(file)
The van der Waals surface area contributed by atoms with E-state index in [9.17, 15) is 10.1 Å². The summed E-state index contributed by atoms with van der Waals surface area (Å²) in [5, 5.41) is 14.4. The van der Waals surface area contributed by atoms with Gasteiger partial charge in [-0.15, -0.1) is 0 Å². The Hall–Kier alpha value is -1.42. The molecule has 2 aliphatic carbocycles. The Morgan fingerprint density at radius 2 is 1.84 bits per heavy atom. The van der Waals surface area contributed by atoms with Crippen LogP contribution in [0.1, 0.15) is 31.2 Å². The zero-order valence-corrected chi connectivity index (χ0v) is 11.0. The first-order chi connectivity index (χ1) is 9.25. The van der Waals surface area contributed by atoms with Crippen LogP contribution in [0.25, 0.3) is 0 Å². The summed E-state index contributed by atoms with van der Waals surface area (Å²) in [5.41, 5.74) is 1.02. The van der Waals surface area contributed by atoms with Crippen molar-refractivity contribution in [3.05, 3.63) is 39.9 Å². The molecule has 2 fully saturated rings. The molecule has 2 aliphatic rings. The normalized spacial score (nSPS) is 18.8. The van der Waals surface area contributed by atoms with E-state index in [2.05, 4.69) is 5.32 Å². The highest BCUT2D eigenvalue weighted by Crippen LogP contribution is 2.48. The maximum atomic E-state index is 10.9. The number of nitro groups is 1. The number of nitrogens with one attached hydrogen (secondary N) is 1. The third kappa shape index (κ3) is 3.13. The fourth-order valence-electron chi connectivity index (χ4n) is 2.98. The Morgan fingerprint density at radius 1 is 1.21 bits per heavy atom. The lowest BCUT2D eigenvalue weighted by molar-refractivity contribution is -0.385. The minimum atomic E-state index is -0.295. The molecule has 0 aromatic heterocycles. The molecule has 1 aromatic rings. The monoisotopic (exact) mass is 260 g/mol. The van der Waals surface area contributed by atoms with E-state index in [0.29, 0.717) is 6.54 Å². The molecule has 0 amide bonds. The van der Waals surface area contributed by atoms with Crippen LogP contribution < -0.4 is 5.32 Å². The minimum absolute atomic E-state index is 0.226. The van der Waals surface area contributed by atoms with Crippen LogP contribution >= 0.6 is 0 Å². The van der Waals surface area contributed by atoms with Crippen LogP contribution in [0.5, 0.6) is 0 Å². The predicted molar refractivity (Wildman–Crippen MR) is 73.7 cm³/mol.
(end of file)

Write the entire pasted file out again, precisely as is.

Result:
The van der Waals surface area contributed by atoms with E-state index in [9.17, 15) is 10.1 Å². The summed E-state index contributed by atoms with van der Waals surface area (Å²) in [5, 5.41) is 14.4. The van der Waals surface area contributed by atoms with Gasteiger partial charge in [-0.15, -0.1) is 0 Å². The Hall–Kier alpha value is -1.42. The molecule has 2 aliphatic carbocycles. The Morgan fingerprint density at radius 2 is 1.84 bits per heavy atom. The van der Waals surface area contributed by atoms with Crippen LogP contribution in [0.1, 0.15) is 31.2 Å². The zero-order valence-corrected chi connectivity index (χ0v) is 11.0. The first-order chi connectivity index (χ1) is 9.25. The van der Waals surface area contributed by atoms with Crippen LogP contribution in [0.25, 0.3) is 0 Å². The summed E-state index contributed by atoms with van der Waals surface area (Å²) in [5.41, 5.74) is 1.02. The van der Waals surface area contributed by atoms with Crippen molar-refractivity contribution in [3.05, 3.63) is 39.9 Å². The molecule has 2 fully saturated rings. The molecule has 2 aliphatic rings. The normalized spacial score (nSPS) is 18.8. The van der Waals surface area contributed by atoms with E-state index in [2.05, 4.69) is 5.32 Å². The highest BCUT2D eigenvalue weighted by Crippen LogP contribution is 2.48. The maximum atomic E-state index is 10.9. The number of nitro groups is 1. The number of nitrogens with one attached hydrogen (secondary N) is 1. The third kappa shape index (κ3) is 3.13. The fourth-order valence-electron chi connectivity index (χ4n) is 2.98. The Morgan fingerprint density at radius 1 is 1.21 bits per heavy atom. The lowest BCUT2D eigenvalue weighted by molar-refractivity contribution is -0.385. The minimum atomic E-state index is -0.295. The molecule has 0 aromatic heterocycles. The molecule has 1 aromatic rings. The monoisotopic (exact) mass is 260 g/mol. The van der Waals surface area contributed by atoms with E-state index in [0.29, 0.717) is 6.54 Å². The molecule has 0 amide bonds. The van der Waals surface area contributed by atoms with Crippen LogP contribution < -0.4 is 5.32 Å². The minimum absolute atomic E-state index is 0.226. The van der Waals surface area contributed by atoms with Crippen LogP contribution >= 0.6 is 0 Å². The van der Waals surface area contributed by atoms with Crippen LogP contribution in [0.5, 0.6) is 0 Å². The predicted molar refractivity (Wildman–Crippen MR) is 73.7 cm³/mol.